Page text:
It looks like the Department of Transportation has finally figured out that most New Yorkers aren’t junior Vasco da Gamas. In a move that is shockingly logical, the DOT has issued a request for proposals for a single integrated “wayfinding” system that will help pedestrians orient themselves. Imagine trudging from the subway, all out of breath because you’re out of shape, and finding a sign that points you south toward Chinatown. You save a few minutes walking in the correct direction.
According to the Department of Transportation, nine percent of New Yorkers and 27 percent of visitors admitted to being lost in the last week. 13 percent of local New Yorkers were not familiar with the area where they were surveyed, and many couldn’t point to north. And 86 percent of New Yorkers said they had no idea where they were, but that it didn’t mean they were lost, thank you very much.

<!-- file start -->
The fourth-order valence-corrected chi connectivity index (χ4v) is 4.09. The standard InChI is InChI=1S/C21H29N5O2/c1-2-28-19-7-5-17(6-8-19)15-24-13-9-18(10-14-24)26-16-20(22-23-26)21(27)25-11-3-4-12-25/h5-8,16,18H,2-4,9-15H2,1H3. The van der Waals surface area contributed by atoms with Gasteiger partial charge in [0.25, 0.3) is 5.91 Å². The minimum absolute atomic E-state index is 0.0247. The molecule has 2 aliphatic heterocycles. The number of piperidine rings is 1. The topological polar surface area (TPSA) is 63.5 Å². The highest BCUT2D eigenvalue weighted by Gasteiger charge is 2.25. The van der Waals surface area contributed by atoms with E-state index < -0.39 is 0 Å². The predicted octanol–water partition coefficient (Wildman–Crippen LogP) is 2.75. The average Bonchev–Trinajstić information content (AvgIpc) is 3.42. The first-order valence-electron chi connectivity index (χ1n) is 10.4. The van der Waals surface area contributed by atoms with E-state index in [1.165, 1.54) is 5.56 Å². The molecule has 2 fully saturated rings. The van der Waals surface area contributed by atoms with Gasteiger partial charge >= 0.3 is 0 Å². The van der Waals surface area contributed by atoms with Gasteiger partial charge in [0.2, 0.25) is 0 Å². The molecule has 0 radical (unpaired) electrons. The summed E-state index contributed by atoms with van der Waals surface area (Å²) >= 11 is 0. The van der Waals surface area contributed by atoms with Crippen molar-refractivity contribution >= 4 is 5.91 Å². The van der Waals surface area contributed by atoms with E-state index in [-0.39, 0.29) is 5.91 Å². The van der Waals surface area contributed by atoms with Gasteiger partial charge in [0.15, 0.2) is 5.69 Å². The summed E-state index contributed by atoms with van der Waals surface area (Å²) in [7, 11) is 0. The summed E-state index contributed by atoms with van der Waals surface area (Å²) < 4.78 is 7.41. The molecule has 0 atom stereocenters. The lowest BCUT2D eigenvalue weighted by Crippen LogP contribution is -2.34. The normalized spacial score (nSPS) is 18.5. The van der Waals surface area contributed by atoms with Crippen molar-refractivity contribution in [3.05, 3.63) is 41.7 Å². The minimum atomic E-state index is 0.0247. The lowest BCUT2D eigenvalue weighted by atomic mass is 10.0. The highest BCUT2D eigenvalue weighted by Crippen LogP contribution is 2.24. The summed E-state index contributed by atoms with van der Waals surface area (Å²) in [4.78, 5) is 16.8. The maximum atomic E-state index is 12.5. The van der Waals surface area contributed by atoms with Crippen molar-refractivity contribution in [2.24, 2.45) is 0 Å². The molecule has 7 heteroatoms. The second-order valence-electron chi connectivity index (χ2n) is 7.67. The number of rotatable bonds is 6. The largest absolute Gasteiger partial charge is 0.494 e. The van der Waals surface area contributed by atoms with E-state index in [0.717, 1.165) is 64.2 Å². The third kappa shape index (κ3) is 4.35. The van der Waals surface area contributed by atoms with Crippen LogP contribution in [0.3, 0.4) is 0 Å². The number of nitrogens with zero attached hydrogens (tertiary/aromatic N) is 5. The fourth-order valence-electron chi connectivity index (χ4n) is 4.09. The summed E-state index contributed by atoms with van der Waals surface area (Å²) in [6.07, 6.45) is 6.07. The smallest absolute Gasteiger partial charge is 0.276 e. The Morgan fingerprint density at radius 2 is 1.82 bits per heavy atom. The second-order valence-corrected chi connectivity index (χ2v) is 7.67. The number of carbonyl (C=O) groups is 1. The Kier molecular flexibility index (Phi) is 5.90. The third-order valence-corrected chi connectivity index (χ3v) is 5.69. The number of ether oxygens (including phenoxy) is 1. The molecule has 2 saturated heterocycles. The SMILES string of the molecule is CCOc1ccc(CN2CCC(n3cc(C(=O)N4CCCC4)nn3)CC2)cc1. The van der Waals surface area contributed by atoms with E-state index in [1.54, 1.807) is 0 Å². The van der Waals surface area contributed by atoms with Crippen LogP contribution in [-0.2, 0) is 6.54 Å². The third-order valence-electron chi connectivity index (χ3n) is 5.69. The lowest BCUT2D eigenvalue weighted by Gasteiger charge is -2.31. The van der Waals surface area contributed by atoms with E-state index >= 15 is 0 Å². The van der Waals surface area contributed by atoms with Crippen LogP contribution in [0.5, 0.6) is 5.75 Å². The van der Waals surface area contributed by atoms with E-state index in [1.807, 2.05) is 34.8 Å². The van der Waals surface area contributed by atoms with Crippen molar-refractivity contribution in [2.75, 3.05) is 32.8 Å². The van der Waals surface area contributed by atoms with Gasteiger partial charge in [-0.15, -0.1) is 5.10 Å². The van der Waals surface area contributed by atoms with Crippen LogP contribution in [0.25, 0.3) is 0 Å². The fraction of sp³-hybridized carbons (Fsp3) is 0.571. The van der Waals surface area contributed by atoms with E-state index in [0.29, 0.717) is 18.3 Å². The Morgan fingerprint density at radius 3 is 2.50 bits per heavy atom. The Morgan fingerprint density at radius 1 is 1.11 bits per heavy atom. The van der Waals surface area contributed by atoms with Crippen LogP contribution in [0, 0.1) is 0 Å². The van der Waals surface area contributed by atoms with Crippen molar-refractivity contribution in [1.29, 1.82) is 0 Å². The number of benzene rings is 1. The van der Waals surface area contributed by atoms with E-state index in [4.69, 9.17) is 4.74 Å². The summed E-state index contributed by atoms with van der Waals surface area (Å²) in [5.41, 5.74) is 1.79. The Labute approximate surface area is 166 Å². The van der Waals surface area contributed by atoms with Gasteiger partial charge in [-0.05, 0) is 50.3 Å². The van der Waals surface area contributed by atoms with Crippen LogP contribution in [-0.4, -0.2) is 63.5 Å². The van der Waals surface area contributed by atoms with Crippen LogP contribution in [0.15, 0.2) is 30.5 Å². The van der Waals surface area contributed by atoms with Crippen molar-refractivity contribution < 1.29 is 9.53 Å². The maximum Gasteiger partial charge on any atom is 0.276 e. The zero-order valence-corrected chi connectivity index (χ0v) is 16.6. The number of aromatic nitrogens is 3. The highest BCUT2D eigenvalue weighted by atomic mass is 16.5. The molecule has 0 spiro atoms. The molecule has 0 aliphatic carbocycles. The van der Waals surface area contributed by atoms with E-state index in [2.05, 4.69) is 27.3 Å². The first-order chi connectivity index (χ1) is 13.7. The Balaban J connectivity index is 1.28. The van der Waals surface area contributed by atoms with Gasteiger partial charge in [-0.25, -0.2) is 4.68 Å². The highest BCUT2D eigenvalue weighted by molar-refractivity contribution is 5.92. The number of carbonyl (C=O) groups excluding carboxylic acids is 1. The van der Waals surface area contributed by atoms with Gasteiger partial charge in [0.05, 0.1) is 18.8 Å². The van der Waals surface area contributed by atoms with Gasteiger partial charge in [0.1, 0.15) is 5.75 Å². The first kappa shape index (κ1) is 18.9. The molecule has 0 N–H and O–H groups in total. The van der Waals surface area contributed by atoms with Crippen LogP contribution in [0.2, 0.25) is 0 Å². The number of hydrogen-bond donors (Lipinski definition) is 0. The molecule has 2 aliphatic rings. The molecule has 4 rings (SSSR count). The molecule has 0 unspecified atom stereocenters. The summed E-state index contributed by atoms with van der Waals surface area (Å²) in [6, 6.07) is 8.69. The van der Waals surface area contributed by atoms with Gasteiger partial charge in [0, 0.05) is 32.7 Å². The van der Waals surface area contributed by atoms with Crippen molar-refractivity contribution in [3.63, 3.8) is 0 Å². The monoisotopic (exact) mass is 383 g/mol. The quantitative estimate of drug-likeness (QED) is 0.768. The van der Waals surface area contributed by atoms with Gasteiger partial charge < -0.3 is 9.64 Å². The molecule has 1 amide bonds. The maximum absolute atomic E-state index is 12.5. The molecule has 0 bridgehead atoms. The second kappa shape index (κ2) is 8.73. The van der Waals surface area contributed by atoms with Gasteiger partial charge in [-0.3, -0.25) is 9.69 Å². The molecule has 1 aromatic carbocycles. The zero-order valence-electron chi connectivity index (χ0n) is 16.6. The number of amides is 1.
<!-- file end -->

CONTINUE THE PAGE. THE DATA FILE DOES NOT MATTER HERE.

The wayfinding signs will be piloted in Long Island City, Prospect Heights/Crown Heights, Chinatown, and parts of Midtown. Businesses are excited because the signs may direct pedestrians up commercial streets toward more commercial areas that they once thought were unreachable by foot. Some signs could even have projected walking times, encouraging people to walk somewhere instead of turning yet another subway car into the equivalent of a 16 member family sharing a railroad apartment in 1898 or, worse, taking a cab. New Yorkers, at last, will be able to know which way north is without squinting up into a polluted haze to identify what they think is the North Star but is probably just a blinking antenna.